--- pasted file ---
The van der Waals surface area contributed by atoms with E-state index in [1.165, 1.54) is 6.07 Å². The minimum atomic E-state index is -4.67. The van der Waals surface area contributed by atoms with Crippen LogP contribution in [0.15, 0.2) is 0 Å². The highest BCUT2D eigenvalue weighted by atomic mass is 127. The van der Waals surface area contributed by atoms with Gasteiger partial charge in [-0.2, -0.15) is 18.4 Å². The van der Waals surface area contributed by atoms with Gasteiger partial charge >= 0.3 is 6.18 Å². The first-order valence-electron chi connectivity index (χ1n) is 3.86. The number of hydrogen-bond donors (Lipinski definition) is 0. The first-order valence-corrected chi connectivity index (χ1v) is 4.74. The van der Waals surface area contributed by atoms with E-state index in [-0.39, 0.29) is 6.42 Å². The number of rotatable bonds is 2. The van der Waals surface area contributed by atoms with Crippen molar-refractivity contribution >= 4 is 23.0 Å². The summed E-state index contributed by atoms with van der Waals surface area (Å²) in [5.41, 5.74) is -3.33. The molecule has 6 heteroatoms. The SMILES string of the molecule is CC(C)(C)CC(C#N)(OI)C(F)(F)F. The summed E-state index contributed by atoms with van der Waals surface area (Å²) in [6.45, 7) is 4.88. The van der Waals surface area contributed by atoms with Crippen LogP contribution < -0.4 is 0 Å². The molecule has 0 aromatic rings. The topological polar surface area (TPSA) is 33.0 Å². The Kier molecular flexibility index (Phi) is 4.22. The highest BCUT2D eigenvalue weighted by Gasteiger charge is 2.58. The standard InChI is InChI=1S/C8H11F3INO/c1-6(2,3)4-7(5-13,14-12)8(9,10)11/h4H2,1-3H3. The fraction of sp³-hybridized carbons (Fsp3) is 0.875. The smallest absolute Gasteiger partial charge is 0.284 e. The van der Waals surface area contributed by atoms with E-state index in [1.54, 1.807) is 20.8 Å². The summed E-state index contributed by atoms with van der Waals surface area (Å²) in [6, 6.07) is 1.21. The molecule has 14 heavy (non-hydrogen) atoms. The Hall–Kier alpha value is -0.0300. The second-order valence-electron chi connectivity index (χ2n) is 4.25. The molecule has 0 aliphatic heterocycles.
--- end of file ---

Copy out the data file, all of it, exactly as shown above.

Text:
The van der Waals surface area contributed by atoms with E-state index in [1.165, 1.54) is 6.07 Å². The minimum atomic E-state index is -4.67. The van der Waals surface area contributed by atoms with Crippen LogP contribution in [0.15, 0.2) is 0 Å². The highest BCUT2D eigenvalue weighted by atomic mass is 127. The van der Waals surface area contributed by atoms with Gasteiger partial charge in [-0.2, -0.15) is 18.4 Å². The van der Waals surface area contributed by atoms with Gasteiger partial charge >= 0.3 is 6.18 Å². The first-order valence-electron chi connectivity index (χ1n) is 3.86. The number of hydrogen-bond donors (Lipinski definition) is 0. The first-order valence-corrected chi connectivity index (χ1v) is 4.74. The van der Waals surface area contributed by atoms with E-state index in [-0.39, 0.29) is 6.42 Å². The number of rotatable bonds is 2. The van der Waals surface area contributed by atoms with Crippen molar-refractivity contribution >= 4 is 23.0 Å². The summed E-state index contributed by atoms with van der Waals surface area (Å²) in [5.41, 5.74) is -3.33. The molecule has 6 heteroatoms. The SMILES string of the molecule is CC(C)(C)CC(C#N)(OI)C(F)(F)F. The summed E-state index contributed by atoms with van der Waals surface area (Å²) in [6.45, 7) is 4.88. The van der Waals surface area contributed by atoms with Crippen LogP contribution < -0.4 is 0 Å². The molecule has 0 aromatic rings. The topological polar surface area (TPSA) is 33.0 Å². The Kier molecular flexibility index (Phi) is 4.22. The highest BCUT2D eigenvalue weighted by Gasteiger charge is 2.58. The standard InChI is InChI=1S/C8H11F3INO/c1-6(2,3)4-7(5-13,14-12)8(9,10)11/h4H2,1-3H3. The fraction of sp³-hybridized carbons (Fsp3) is 0.875. The smallest absolute Gasteiger partial charge is 0.284 e. The van der Waals surface area contributed by atoms with E-state index in [1.54, 1.807) is 20.8 Å². The summed E-state index contributed by atoms with van der Waals surface area (Å²) in [6, 6.07) is 1.21. The molecule has 14 heavy (non-hydrogen) atoms. The Hall–Kier alpha value is -0.0300. The second-order valence-electron chi connectivity index (χ2n) is 4.25. The molecule has 0 aliphatic heterocycles.